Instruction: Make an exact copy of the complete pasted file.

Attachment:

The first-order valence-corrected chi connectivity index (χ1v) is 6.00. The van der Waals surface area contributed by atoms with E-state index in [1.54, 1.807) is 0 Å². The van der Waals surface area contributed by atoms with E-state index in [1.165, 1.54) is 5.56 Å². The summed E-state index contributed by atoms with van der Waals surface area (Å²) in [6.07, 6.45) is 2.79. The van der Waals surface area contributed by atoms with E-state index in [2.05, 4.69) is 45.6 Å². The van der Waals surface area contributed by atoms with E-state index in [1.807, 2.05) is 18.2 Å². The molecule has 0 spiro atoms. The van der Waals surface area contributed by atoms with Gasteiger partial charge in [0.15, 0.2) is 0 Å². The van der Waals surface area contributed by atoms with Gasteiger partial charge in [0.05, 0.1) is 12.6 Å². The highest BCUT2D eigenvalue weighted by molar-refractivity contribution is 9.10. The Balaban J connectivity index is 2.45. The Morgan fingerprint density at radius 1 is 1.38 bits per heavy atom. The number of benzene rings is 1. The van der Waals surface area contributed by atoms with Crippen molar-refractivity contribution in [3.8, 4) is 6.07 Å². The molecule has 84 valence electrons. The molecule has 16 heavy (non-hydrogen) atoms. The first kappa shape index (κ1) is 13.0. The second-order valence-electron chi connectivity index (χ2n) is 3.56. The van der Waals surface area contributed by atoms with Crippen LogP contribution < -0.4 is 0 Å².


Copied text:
The first-order valence-corrected chi connectivity index (χ1v) is 6.00. The van der Waals surface area contributed by atoms with E-state index in [1.54, 1.807) is 0 Å². The van der Waals surface area contributed by atoms with E-state index in [1.165, 1.54) is 5.56 Å². The summed E-state index contributed by atoms with van der Waals surface area (Å²) in [6.07, 6.45) is 2.79. The van der Waals surface area contributed by atoms with E-state index in [2.05, 4.69) is 45.6 Å². The van der Waals surface area contributed by atoms with E-state index in [1.807, 2.05) is 18.2 Å². The molecule has 0 spiro atoms. The van der Waals surface area contributed by atoms with Gasteiger partial charge in [0.15, 0.2) is 0 Å². The van der Waals surface area contributed by atoms with Gasteiger partial charge in [0.05, 0.1) is 12.6 Å². The highest BCUT2D eigenvalue weighted by molar-refractivity contribution is 9.10. The Balaban J connectivity index is 2.45. The Morgan fingerprint density at radius 1 is 1.38 bits per heavy atom. The number of benzene rings is 1. The van der Waals surface area contributed by atoms with Crippen molar-refractivity contribution in [3.8, 4) is 6.07 Å². The molecule has 84 valence electrons. The molecule has 16 heavy (non-hydrogen) atoms. The first kappa shape index (κ1) is 13.0. The second-order valence-electron chi connectivity index (χ2n) is 3.56. The van der Waals surface area contributed by atoms with Crippen LogP contribution < -0.4 is 0 Å².